Republic P-47 Thunderbolt

ICAO aircraft code P47
Manufacturer Republic Aviation
Country United States
New price USD 0.083 million (1945)

The Republic P-47 Thunderbolt is a World War II-era fighter aircraft produced by the
American aerospace company Republic Aviation from 1941 through 1945.

Specifications

Full description

Similar aircraft

Republic P-47 Thunderbolt specifications

General

ICAO aircraft code
P47
Manufacturer
Republic Aviation
Manufactured
1941 - 1945
Country
United States
New purchase price
USD 0.083 million (1945)

Aircraft performance

Engine:
1x Pratt & Whitney R-2800-59W Double Wasp
Piston
Power:
2,500 HP
Max Cruise Speed:
376 Kts
696 Km/h
Approach Speed (Vref):
97 Kts
Travel range:
900 Nm
1,667 Kilometers
Service Ceiling:
42,000 feet
Rate of Climb:
3200 feet / minute
16.26meter / second

Weight & dimensions

Max Take Off Weight:
7,938 Kg
17,500 lbs
Max Payload:
1,300 Kg
2,866 lbs
Fuel Tank Capacity:
370 gallon
1,401 liter

Disclaimer: The information on this page may not be accurate or current. Never use it for flight planning or any other aircraft operation purposes. No warranty of fitness for any purpose is made or implied. Flight planning or any other aircraft operations should only be done using official technical information provided by the manufacture or official aviation authorities.

About the Republic P-47 Thunderbolt

The Republic P-47 Thunderbolt is a World War II-era fighter aircraft produced by the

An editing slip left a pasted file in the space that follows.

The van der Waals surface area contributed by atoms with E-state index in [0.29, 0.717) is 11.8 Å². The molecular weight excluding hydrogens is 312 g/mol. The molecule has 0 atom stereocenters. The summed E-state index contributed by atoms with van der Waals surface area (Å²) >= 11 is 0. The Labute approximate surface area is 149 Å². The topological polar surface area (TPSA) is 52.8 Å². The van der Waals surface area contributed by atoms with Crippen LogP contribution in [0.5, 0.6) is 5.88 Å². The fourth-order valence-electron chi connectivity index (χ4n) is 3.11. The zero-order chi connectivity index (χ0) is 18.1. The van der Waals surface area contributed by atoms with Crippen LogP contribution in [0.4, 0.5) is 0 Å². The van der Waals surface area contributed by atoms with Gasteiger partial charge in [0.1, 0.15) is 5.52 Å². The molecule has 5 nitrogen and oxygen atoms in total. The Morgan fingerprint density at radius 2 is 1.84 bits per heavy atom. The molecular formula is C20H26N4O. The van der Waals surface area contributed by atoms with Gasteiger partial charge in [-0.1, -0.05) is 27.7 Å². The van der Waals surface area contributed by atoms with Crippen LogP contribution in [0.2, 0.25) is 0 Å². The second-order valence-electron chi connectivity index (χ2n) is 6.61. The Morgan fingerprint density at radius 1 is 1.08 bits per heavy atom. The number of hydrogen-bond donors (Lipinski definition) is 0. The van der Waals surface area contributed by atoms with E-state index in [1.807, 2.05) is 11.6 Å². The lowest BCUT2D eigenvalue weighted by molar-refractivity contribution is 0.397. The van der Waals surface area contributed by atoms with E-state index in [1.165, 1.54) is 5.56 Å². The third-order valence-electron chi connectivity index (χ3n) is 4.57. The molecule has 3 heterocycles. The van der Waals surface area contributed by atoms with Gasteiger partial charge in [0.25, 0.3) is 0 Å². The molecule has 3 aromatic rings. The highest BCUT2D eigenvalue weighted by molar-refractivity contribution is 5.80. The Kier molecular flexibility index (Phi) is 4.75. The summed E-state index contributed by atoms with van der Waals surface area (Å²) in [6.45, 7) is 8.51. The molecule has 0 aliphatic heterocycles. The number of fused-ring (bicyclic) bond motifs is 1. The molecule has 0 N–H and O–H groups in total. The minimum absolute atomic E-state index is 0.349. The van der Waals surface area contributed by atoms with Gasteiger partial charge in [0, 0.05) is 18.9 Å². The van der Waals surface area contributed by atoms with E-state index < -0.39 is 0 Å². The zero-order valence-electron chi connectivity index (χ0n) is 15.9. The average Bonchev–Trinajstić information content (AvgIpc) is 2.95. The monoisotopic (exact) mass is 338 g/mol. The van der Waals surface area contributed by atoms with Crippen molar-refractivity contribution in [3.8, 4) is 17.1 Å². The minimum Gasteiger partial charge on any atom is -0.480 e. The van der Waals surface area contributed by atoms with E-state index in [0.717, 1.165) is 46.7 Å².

American aerospace company Republic Aviation from 1941 through 1945. Its primary armament was eight .50-caliber machine guns, and in the fighter-bomber ground-attack role it could carry five-inch rockets or a bomb load of 2,500lb (1,100kg). When fully loaded, the P-47 weighed up to eight tons, making it one of the heaviest fighters of the war.

The Thunderbolt was effective as a short-to medium-range escort fighter in high-altitude air-to-air combat and ground attack in both the European and Pacific theaters. The P-47 was designed around the powerful Pratt & Whitney R-2800 Double Wasp 18-cylinder radial engine which also powered two U.S. Navy/U.S. Marine Corps fighters, the Grumman F6F Hellcat and the Vought F4U Corsair. An advanced turbo-supercharger system ensured the aircraft’s eventual dominance at high-altitude, while also influencing its size and design.

The P-47 was one of the main United States Army Air Forces (USAAF) fighters of World War II, and also served with other Allied air forces, including those of France, the United Kingdom, and the Soviet Union. Mexican and Brazilian squadrons fighting alongside the USAAF also flew the P-47.

The armored cockpit was relatively roomy and comfortable and the bubble canopy introduced on the P-47D offered good visibility. Nicknamed the “Jug” owing to its appearance if stood on its nose, the P-47 was noted for its firepower, as well as its ability to resist battle damage and remain airworthy. A present-day U.S. ground-attack aircraft, the Fairchild Republic A-10 Thunderbolt II, takes its name from the P-47.

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